In the Tibet Commission, the trip on Friday came for questioning by Christian Kettel Thomsen, who was head of department in the Ministry of State from 2010 to 2020.
He is confronted, among other things, with the Chinese president’s state visit to Denmark in 2012. On the street, police ripped Tibetan flags out of the hands of peaceful citizens, and a demonstration was kept hidden.
The Commission is trying to find out if the police received instructions and calls from, for example, the Ministry of Foreign Affairs for the illegal interventions.
Two days before the visit, the Chinese embassy again put pressure on Danish officials.
They were asked to shield the delegation from “insulting” demonstrations by, for example, the Falun Gong religious movement. “The overall impression was very important when the result of the visit was made up by the Chinese side,” the minutes state.
– It was a kind of completely hidden threat, says Christian Kettel Thomsen during the interrogation.
The Commission’s questioner is puzzled by the word threat – and wants to hear whether there was a requirement or an expectation in it?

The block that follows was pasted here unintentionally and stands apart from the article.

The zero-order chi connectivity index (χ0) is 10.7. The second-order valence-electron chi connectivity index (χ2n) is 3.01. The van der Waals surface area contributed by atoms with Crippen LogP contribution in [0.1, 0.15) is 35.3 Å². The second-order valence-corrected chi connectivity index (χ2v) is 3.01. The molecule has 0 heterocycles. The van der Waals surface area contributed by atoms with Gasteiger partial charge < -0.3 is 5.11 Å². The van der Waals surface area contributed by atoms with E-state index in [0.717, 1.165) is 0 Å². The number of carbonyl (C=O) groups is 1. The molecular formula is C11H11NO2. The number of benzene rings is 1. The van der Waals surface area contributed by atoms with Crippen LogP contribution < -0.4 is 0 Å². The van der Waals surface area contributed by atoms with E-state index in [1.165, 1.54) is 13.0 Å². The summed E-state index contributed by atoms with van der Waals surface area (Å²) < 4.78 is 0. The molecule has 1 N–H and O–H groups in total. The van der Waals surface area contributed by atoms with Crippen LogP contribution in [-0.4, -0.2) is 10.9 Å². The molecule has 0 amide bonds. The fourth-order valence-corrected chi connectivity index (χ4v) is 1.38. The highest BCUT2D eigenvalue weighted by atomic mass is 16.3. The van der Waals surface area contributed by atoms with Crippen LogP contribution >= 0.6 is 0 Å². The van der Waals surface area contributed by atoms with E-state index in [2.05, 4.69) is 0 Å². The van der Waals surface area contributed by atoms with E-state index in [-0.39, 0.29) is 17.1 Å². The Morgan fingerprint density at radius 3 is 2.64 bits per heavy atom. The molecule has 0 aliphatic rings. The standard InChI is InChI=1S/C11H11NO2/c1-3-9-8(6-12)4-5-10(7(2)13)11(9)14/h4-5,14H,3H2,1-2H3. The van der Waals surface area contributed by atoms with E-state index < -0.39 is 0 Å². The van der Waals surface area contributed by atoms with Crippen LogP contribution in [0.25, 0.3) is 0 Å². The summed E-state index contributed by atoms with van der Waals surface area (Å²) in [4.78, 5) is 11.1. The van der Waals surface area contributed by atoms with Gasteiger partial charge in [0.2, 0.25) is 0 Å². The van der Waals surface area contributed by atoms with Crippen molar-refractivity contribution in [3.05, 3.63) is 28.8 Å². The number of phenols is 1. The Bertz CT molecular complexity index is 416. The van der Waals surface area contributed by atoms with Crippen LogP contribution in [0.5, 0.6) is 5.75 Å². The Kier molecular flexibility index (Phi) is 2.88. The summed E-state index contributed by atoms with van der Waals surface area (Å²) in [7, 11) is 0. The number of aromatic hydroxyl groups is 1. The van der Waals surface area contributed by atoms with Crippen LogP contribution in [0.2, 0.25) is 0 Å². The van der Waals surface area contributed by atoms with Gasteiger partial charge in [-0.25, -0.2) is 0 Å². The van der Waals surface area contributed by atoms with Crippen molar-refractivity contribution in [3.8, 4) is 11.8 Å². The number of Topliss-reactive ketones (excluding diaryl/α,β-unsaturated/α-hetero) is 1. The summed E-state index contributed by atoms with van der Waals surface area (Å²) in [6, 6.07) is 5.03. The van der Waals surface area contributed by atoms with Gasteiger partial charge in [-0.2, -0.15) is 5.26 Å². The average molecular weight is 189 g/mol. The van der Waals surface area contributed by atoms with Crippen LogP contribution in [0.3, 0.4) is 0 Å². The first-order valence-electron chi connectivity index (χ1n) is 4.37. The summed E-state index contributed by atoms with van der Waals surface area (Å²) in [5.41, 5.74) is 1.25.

– I do not remember thinking much about it. I do not think it has made a big impression, says the former head of department.
Several emails testify that the State Department was preoccupied with the Chinese concerns. But it did not characterize the Prime Minister’s Office, it sounds.
– There were others who were good at organizing everything outside the visit. We dealt with what affected the Prime Minister’s meeting with the President, says Christian Kettel Thomsen.
The Tibet Commission has discovered an email that had otherwise been deleted. It was from the head of the Ministry of Foreign Affairs, Claus Grube.
Shortly after the renewed pressure, he wrote to his colleagues that PET and a police director should be given an understanding of their important roles. “No face loss!”, The message read.
When Christian Kettel Thomsen is asked what an important role it was that PET and the police should understand, he pauses, says hm – and then continues:
– The police are very involved and have many tasks in connection with the visit, is not that what he writes?
What could the intention be?
– It is a remarkable email in light of the main theme we are dealing with here. But it is also the case that Claus sometimes spreads his arms and writes a statement, which is not an instruction, says Kettel Thomsen.
He adds that the email could probably have been written differently and that the wording is not good.
Next week, former Prime Minister Helle Thorning-Schmidt, among others, will be questioned.
Source: The Nordic Page